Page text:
By SHIRLEY PULAWSKI
OBSERVER Staff Writer
Summertime can be a carefree and fun time for families, but one Forestville family found out tragedy can happen quickly and unexpectedly in the midst of summer fun.
Bradley's compression garments can be seen in this photo. Bradley needs to be refitted for new garments every 3 to 6 months at Shriner's Burn Care Hospital, depending on how fast he grows. The garments help his skin grafts heal.
On Aug. 4, 3-year-old Bradley Bates fell into the smoldering coals of a backyard fire pit after his family returned home from a neighborhood get-together. Initial estimates put Bradley's burns at 75 percent of his body, but his recovery is well under way and his mother Alana told the OBSERVER his spirits are high despite the long road ahead.
"In large part, he's gotten completely back to normal. He's the same child he was before," Alana explained, and said he's grown accustomed to the special garments and treatments required to allow his body and skin grafts to heal. Bradley has to wear compression garments which, once adorned, join together to cover his entire body, including gloves.
"He asks for (the garments) now because he's used to having them on. He's just now begun to complain about them because he needs new ones," Alana said. At his age, he is expected to outgrow the garments every three to six months.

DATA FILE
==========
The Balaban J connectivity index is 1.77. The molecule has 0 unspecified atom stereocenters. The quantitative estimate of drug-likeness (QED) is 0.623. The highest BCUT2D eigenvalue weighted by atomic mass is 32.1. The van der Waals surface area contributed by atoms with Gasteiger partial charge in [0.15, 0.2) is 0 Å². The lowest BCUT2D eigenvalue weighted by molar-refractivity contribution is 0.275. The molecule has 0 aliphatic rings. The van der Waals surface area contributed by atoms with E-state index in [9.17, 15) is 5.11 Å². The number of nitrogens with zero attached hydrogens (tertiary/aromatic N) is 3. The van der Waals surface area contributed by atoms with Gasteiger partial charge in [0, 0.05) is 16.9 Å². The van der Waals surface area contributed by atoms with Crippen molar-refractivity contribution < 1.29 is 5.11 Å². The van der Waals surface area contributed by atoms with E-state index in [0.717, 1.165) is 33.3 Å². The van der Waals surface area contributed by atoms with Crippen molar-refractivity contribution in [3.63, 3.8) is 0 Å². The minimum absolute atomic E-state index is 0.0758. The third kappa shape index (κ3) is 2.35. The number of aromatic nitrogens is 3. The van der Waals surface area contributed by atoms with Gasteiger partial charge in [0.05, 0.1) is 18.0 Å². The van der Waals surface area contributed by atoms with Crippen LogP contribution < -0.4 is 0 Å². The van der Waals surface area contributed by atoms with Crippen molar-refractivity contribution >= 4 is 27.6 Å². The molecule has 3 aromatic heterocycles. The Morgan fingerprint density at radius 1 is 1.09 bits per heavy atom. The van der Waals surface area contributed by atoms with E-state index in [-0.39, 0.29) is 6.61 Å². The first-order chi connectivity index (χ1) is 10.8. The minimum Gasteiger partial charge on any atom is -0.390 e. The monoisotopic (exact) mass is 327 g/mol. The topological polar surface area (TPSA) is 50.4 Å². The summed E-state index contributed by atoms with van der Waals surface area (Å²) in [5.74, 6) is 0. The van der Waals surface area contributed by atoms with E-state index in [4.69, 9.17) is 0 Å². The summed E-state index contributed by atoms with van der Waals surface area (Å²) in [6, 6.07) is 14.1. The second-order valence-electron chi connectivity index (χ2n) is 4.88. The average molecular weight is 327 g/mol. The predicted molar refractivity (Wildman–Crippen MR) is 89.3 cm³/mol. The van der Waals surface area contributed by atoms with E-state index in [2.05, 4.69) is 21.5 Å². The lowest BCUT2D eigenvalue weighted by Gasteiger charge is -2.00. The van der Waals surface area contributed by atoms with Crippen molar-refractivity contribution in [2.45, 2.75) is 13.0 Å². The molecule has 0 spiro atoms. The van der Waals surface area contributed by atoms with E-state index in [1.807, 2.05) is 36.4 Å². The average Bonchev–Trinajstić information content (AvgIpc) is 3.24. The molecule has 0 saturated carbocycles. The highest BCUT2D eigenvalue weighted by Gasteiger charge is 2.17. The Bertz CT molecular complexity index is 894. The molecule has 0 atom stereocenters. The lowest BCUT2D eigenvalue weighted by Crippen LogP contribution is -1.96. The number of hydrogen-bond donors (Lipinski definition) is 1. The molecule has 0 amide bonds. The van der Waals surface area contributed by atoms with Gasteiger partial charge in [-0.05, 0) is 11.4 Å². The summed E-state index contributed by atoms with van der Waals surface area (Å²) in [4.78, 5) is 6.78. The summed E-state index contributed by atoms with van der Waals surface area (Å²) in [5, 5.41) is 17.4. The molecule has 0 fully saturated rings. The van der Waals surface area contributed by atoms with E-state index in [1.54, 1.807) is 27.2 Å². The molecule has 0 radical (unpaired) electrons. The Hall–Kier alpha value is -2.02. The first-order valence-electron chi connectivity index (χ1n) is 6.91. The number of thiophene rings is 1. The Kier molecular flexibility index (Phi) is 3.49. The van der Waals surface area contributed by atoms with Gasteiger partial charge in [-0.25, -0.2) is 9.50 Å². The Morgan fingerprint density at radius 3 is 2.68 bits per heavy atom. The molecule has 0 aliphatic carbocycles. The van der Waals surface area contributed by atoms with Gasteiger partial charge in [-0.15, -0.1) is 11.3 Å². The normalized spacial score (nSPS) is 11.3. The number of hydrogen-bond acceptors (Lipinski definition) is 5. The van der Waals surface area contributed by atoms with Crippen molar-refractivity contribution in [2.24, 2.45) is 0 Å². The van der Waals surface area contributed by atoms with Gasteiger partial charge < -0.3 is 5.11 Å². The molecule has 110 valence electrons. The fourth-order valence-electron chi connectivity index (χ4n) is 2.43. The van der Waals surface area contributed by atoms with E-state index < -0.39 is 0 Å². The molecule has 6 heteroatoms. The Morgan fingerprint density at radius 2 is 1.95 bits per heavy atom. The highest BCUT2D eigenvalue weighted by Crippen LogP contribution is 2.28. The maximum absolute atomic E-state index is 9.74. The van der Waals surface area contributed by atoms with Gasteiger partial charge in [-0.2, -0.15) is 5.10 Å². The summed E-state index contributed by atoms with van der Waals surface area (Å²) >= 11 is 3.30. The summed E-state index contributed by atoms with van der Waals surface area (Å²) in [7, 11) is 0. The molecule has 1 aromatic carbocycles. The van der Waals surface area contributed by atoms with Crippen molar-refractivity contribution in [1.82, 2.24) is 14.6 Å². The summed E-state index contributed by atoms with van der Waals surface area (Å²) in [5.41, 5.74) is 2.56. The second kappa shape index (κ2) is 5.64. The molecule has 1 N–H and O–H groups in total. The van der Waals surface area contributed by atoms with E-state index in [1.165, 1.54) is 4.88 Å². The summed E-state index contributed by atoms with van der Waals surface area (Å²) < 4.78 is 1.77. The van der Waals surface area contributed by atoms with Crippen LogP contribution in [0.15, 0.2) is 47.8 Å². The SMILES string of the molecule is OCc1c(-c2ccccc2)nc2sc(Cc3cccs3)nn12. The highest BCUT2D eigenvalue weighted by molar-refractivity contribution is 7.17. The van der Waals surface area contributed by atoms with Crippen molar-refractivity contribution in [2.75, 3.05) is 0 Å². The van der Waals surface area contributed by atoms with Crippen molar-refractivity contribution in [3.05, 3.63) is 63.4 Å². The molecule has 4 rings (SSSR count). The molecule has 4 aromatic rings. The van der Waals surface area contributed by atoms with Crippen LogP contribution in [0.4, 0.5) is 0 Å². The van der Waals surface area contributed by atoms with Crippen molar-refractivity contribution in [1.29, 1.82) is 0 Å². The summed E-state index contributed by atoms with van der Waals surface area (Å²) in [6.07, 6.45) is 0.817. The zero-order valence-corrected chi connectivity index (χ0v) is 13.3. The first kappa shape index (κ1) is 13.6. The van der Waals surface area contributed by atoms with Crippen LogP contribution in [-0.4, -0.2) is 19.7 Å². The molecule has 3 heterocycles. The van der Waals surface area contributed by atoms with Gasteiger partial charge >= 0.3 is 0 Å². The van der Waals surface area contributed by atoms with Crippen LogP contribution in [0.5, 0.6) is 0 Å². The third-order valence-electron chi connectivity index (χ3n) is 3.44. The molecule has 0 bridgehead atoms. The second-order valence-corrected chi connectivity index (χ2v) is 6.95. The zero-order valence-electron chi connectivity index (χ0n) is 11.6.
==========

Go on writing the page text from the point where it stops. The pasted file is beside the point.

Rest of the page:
The compression garments are worn for 23 hours a day, seven days a week. During the hour the garments are off, Bradley is bathed and massaged to promote skin graft health. Since the burn accident, Bradley has been back to Shriner's hospital twice to be refitted for compression garments and evaluation of his progress.
Alana said the garments are thick and unusual looking to many people. "I worried a lot about him going back to day care at the Campus and Community Center. I was concerned the first few days, but I came in and observed and watched and a lot of what I saw was simply children asking, 'Why are you wearing that?'" Alana explained, and said Bradley was very open about his injuries, and answered the questions from other children by simply saying, "I fell into a fire pit and I got burned." Alana said the other children reacted with ease and acceptance. "They just looked at him and thought OK, this is the same Bradley we knew before. He is still the same Bradley."
The bills for his surgeries and treatments quickly began piling up, and to date, have totaled almost $9.7 million. "It's overwhelming to see truly how much health care actually costs," Alana explained.
In early September, the Bates family's friends pulled together to raise money toward Bradley's medical bills. A fundraiser was held at Merritt Estate Winery, and through a chance meeting, WWE star and former Atlanta Falcons defensive tackle Bill Goldberg came out to support the fund raising efforts.
Since that time, Goldberg has kept in touch with Bradley. Alana said, "He has sent two packages now of memorabilia and things like that and includes signed pictures every time. He asks me at least once or twice a week how Bradley is doing. He's been really amazing," and added, "He's Bradley's new best friend."